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Saturday, April 10, 2004

Opera house curtain rose early

Jerry Bowen

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Current building offers many uses to the greater Vacaville community

Over the years, major fires have destroyed many of the old buildings in downtown Vacaville. In reality, many of the early structures would be of little use in today’s modern world and in fact probably would be declared unsafe and finally be torn down.

Then again, thanks to past and present city councils, businesses and dedicated citizens, many of our old buildings comprising the Historic Downtown District have survived, are in good condition, serve many useful purposes and provide a reminder of our past history.

One of those buildings is an impressive two-story structure on the southwest corner of Main and Davis streets. Many know it as the Walker Opera House or just the Opera House. Of course, to many of the newcomers to Vacaville, it’s just another old building until you learn a little about its history.

Only one other structure has occupied the site since Vacaville began; the Wilson Hotel, built in 1858 by Mason and Luzena Wilson. Luzena sold the hotel to Ike Davis in 1874 for $6,000, and he renamed it the Davis House.

Amazingly enough, the Davis House survived two major fires in 1877, but was finally brought down by a blaze in November 1888, along with all buildings along both sides of Main Street.

By the following week of that second fire, several businesses had relocated or were busy rebuilding, mostly on the south side of Main Street. The buildings we see today along the south side of the street were rebuilt of brick, and over time, the area on the north side of the street was rebuilt as a collection of wooden buildings and saloons that have long since been destroyed. The Davis Hotel was never rebuilt.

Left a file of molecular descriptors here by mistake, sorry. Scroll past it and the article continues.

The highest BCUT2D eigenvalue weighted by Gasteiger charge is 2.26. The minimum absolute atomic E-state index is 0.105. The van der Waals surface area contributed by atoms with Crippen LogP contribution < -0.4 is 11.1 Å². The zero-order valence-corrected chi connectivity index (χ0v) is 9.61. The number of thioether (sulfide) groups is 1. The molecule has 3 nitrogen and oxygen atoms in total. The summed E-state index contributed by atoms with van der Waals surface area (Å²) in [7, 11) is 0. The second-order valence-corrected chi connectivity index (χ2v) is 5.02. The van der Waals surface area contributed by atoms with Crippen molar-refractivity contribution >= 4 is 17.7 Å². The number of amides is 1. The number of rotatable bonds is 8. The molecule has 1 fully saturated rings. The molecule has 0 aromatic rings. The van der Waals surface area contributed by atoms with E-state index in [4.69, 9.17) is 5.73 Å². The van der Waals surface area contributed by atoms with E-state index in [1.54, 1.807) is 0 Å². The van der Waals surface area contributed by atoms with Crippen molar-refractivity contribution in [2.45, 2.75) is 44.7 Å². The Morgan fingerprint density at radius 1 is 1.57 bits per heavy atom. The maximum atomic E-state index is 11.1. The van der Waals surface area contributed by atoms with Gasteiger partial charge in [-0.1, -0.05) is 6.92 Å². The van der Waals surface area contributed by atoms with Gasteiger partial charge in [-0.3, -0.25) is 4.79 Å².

In 1892, an earthquake damaged most of the new business buildings on the south side of Main Street, but they were quickly restored. The lot on the southwest corner remained unused.

Prior to all of the above, Sidney Clay Walker was born in Estill County, Ky. on Jan. 8, 1828. In 1833, his father moved the family to Jackson County in Missouri, where he engaged in farming and saw milling. In 1849, Sidney Walker married Mary Jan Bowlin and worked on his father’s farm and in the sawmill until he decided to move to California.

In 1853, Sidney purchased some stock, loaded up his belongings and crossed the plains to the Golden State with the Frank Williams wagon train. Four months later, he and his family settled in the Suisun Valley, where he worked as a rancher on 325 acres he bought for $6.75 an acre.

In 1872 he sold his land to Lewis Pierce, purchased a 400-acre tract from the Pena heirs, and joined it to a 320-acre homestead he’d filed for with the government. Over time, he continued adding to his holdings in Vaca Valley until eventually he owned 1,200 acres, most of it along Pleasants Valley Road across from the intersection with Foothill Drive.

At first he only engaged in general farming and stock raising. In 1881, he planted 70 acres in fruit orchard.

By 1886, Walker sold off part of his holdings and moved into the town of Vacaville, where he built a spacious house on the corner of Davis and Catherine streets.

Once in town, he became fully involved with the world of business. He was one of the organizers of the Vacaville Water and Light Company in the 1890s, acting as director for several years. He also served as a town trustee for three terms and as a deacon for the Baptist Church, and was a member of the Vacaville Lodge No. 83, I.O.O.F.